PLX3397 treatment inhibits constitutive CSF1R-induced oncogenic ERK signaling, reduces tumor growth, and metastatic burden in osteosarcoma

Branden A. Smeester, Nicholas J. Slipek, Emily J. Pomeroy, Kanut Laoharawee, Sara H. Osum, Alex T. Larsson, Kyle B. Williams, Natalie Stratton, Kenta Yamamoto, Joseph J. Peterson, Susan K. Rathe, Lauren J. Mills, Wendy A. Hudson, Margaret R. Crosby, Minjing Wang, Eric P. Rahrmann, Branden S. Moriarity, David A. Largaespada

Research output: Contribution to journalArticle


Osteosarcoma (OSA) is a heterogeneous and aggressive solid tumor of the bone. We recently identified the colony stimulating factor 1 receptor (Csf1r) gene as a novel driver of osteosarcomagenesis in mice using the Sleeping Beauty (SB) transposon mutagenesis system. Here, we report that a CSF1R-CSF1 autocrine/paracrine signaling mechanism is constitutively activated in a subset of human OSA cases and is critical for promoting tumor growth and contributes to metastasis. We examined CSF1R and CSF1 expression in OSAs. We utilized gain-of-function and loss-of-function studies (GOF/LOF) to evaluate properties of cellular transformation, downstream signaling, and mechanisms of CSF1R-CSF1 action. Genetic perturbation of CSF1R in immortalized osteoblasts and human OSA cell lines significantly altered oncogenic properties, which were dependent on the CSF1R-CSF1 autocrine/paracrine signaling. These functional alterations were associated with changes in the known CSF1R downstream ERK effector pathway and mitotic cell cycle arrest. We evaluated the recently FDA-approved CSF1R inhibitor Pexidartinib (PLX3397) in OSA cell lines in vitro and in vivo in cell line and patient-derived xenografts. Pharmacological inhibition of CSF1R signaling recapitulated the in vitro genetic alterations. Moreover, in orthotopic OSA cell line and subcutaneous patient-derived xenograft (PDX)-injected mouse models, PLX3397 treatment significantly inhibited local OSA tumor growth and lessened metastatic burden. In summary, CSF1R is utilized by OSA cells to promote tumorigenesis and may represent a new molecular target for therapy.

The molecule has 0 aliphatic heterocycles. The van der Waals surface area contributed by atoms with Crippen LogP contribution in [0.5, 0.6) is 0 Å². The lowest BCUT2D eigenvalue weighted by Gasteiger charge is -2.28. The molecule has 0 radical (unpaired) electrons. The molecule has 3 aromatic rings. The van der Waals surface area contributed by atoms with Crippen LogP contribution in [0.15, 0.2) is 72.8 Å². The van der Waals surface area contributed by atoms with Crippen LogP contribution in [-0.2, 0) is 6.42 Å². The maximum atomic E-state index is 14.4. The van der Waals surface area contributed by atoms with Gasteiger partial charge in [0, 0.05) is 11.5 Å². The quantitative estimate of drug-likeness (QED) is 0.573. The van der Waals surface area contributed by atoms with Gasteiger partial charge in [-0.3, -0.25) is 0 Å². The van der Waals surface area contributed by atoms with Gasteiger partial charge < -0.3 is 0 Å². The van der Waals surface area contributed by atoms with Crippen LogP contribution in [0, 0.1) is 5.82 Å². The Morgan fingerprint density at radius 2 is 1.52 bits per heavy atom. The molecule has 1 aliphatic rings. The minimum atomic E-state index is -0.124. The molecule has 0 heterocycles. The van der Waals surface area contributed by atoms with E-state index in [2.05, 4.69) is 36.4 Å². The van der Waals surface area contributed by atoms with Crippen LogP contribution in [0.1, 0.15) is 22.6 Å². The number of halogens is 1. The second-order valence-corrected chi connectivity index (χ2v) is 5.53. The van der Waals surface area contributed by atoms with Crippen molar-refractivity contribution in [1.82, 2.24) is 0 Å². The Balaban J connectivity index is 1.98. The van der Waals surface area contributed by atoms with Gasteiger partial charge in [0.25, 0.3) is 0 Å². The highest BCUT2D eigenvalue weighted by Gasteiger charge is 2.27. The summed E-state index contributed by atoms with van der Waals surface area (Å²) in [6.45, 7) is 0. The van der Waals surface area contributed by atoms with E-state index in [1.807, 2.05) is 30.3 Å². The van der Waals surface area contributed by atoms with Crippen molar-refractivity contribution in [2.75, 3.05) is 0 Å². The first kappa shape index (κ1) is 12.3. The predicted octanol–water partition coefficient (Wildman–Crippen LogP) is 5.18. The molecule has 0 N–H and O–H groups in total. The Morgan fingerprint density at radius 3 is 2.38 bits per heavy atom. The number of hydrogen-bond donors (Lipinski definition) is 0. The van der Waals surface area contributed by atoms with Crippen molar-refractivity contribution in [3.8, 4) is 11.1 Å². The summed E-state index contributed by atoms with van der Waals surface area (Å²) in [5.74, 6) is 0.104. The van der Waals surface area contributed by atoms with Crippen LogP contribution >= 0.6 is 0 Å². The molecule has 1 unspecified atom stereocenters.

Original languageEnglish (US)
Article number115353
StatePublished - Jul 2020


  • CSF1R
  • Osteosarcoma
  • PLX3397

PubMed: MeSH publication types

  • Journal Article

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